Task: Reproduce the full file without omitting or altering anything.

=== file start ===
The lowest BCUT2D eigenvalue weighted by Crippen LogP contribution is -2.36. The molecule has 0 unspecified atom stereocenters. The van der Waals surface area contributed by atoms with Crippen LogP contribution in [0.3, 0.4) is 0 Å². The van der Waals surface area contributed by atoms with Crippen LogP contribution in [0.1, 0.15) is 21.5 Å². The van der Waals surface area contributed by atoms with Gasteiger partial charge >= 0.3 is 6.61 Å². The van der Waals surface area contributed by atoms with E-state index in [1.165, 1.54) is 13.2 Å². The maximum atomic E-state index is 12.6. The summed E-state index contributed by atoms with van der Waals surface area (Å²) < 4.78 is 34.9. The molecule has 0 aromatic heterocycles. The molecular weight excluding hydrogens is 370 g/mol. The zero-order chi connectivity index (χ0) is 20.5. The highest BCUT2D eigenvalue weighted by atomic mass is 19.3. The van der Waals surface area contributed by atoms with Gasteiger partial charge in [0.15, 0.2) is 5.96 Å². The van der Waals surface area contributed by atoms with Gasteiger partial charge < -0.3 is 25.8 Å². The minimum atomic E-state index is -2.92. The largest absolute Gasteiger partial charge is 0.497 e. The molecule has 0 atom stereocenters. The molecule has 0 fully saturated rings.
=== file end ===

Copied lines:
The lowest BCUT2D eigenvalue weighted by Crippen LogP contribution is -2.36. The molecule has 0 unspecified atom stereocenters. The van der Waals surface area contributed by atoms with Crippen LogP contribution in [0.3, 0.4) is 0 Å². The van der Waals surface area contributed by atoms with Crippen LogP contribution in [0.1, 0.15) is 21.5 Å². The van der Waals surface area contributed by atoms with Gasteiger partial charge >= 0.3 is 6.61 Å². The van der Waals surface area contributed by atoms with E-state index in [1.165, 1.54) is 13.2 Å². The maximum atomic E-state index is 12.6. The summed E-state index contributed by atoms with van der Waals surface area (Å²) < 4.78 is 34.9. The molecule has 0 aromatic heterocycles. The molecular weight excluding hydrogens is 370 g/mol. The zero-order chi connectivity index (χ0) is 20.5. The highest BCUT2D eigenvalue weighted by atomic mass is 19.3. The van der Waals surface area contributed by atoms with Gasteiger partial charge in [0.15, 0.2) is 5.96 Å². The van der Waals surface area contributed by atoms with Gasteiger partial charge < -0.3 is 25.8 Å². The minimum atomic E-state index is -2.92. The largest absolute Gasteiger partial charge is 0.497 e. The molecule has 0 atom stereocenters. The molecule has 0 fully saturated rings.